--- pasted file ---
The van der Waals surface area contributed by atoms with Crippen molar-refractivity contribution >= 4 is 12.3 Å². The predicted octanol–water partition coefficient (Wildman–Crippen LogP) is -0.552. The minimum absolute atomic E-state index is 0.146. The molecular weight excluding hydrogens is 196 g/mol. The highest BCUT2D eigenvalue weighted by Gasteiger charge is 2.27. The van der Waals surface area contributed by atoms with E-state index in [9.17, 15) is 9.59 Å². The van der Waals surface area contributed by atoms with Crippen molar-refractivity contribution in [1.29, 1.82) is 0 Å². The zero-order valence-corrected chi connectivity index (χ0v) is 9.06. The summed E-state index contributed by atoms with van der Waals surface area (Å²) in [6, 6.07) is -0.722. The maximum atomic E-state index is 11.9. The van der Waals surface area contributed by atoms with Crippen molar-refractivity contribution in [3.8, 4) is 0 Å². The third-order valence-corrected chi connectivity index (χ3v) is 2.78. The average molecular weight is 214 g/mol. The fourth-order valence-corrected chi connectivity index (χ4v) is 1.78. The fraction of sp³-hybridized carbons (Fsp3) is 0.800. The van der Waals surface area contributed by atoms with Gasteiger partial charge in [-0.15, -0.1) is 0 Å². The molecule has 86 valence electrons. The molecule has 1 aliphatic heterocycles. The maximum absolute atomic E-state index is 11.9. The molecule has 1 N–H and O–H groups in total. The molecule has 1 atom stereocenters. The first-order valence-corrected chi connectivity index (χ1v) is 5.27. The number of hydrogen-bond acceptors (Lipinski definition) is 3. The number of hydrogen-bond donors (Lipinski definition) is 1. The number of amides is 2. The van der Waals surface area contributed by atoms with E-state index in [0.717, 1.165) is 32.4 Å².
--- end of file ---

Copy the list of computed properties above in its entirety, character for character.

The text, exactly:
The van der Waals surface area contributed by atoms with Crippen molar-refractivity contribution >= 4 is 12.3 Å². The predicted octanol–water partition coefficient (Wildman–Crippen LogP) is -0.552. The minimum absolute atomic E-state index is 0.146. The molecular weight excluding hydrogens is 196 g/mol. The highest BCUT2D eigenvalue weighted by Gasteiger charge is 2.27. The van der Waals surface area contributed by atoms with E-state index in [9.17, 15) is 9.59 Å². The van der Waals surface area contributed by atoms with Crippen molar-refractivity contribution in [1.29, 1.82) is 0 Å². The zero-order valence-corrected chi connectivity index (χ0v) is 9.06. The summed E-state index contributed by atoms with van der Waals surface area (Å²) in [6, 6.07) is -0.722. The maximum atomic E-state index is 11.9. The van der Waals surface area contributed by atoms with Crippen molar-refractivity contribution in [3.8, 4) is 0 Å². The third-order valence-corrected chi connectivity index (χ3v) is 2.78. The average molecular weight is 214 g/mol. The fourth-order valence-corrected chi connectivity index (χ4v) is 1.78. The fraction of sp³-hybridized carbons (Fsp3) is 0.800. The van der Waals surface area contributed by atoms with Gasteiger partial charge in [-0.15, -0.1) is 0 Å². The molecule has 86 valence electrons. The molecule has 1 aliphatic heterocycles. The maximum absolute atomic E-state index is 11.9. The molecule has 1 N–H and O–H groups in total. The molecule has 1 atom stereocenters. The first-order valence-corrected chi connectivity index (χ1v) is 5.27. The number of hydrogen-bond acceptors (Lipinski definition) is 3. The number of hydrogen-bond donors (Lipinski definition) is 1. The number of amides is 2. The van der Waals surface area contributed by atoms with E-state index in [0.717, 1.165) is 32.4 Å².